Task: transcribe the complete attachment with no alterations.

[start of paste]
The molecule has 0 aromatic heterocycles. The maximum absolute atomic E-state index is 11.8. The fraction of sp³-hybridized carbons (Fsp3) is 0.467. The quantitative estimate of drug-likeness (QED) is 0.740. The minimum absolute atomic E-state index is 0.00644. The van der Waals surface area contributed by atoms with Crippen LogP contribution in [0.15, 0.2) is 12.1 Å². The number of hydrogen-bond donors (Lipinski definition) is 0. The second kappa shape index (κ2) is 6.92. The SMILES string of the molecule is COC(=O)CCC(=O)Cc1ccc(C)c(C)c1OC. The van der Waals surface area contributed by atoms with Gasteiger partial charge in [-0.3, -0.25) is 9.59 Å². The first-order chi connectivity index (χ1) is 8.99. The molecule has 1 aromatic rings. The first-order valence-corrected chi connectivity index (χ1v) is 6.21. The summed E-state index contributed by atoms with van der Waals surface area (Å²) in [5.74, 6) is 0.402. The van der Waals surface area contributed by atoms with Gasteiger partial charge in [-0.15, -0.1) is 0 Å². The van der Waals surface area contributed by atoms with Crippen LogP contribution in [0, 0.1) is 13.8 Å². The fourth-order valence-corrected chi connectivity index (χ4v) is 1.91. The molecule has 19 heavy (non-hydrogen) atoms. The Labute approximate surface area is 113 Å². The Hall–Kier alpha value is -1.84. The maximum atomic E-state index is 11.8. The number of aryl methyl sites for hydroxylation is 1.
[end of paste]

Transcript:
The molecule has 0 aromatic heterocycles. The maximum absolute atomic E-state index is 11.8. The fraction of sp³-hybridized carbons (Fsp3) is 0.467. The quantitative estimate of drug-likeness (QED) is 0.740. The minimum absolute atomic E-state index is 0.00644. The van der Waals surface area contributed by atoms with Crippen LogP contribution in [0.15, 0.2) is 12.1 Å². The number of hydrogen-bond donors (Lipinski definition) is 0. The second kappa shape index (κ2) is 6.92. The SMILES string of the molecule is COC(=O)CCC(=O)Cc1ccc(C)c(C)c1OC. The van der Waals surface area contributed by atoms with Gasteiger partial charge in [-0.3, -0.25) is 9.59 Å². The first-order chi connectivity index (χ1) is 8.99. The molecule has 1 aromatic rings. The first-order valence-corrected chi connectivity index (χ1v) is 6.21. The summed E-state index contributed by atoms with van der Waals surface area (Å²) in [5.74, 6) is 0.402. The van der Waals surface area contributed by atoms with Gasteiger partial charge in [-0.15, -0.1) is 0 Å². The van der Waals surface area contributed by atoms with Crippen LogP contribution in [0, 0.1) is 13.8 Å². The fourth-order valence-corrected chi connectivity index (χ4v) is 1.91. The molecule has 19 heavy (non-hydrogen) atoms. The Labute approximate surface area is 113 Å². The Hall–Kier alpha value is -1.84. The maximum atomic E-state index is 11.8. The number of aryl methyl sites for hydroxylation is 1.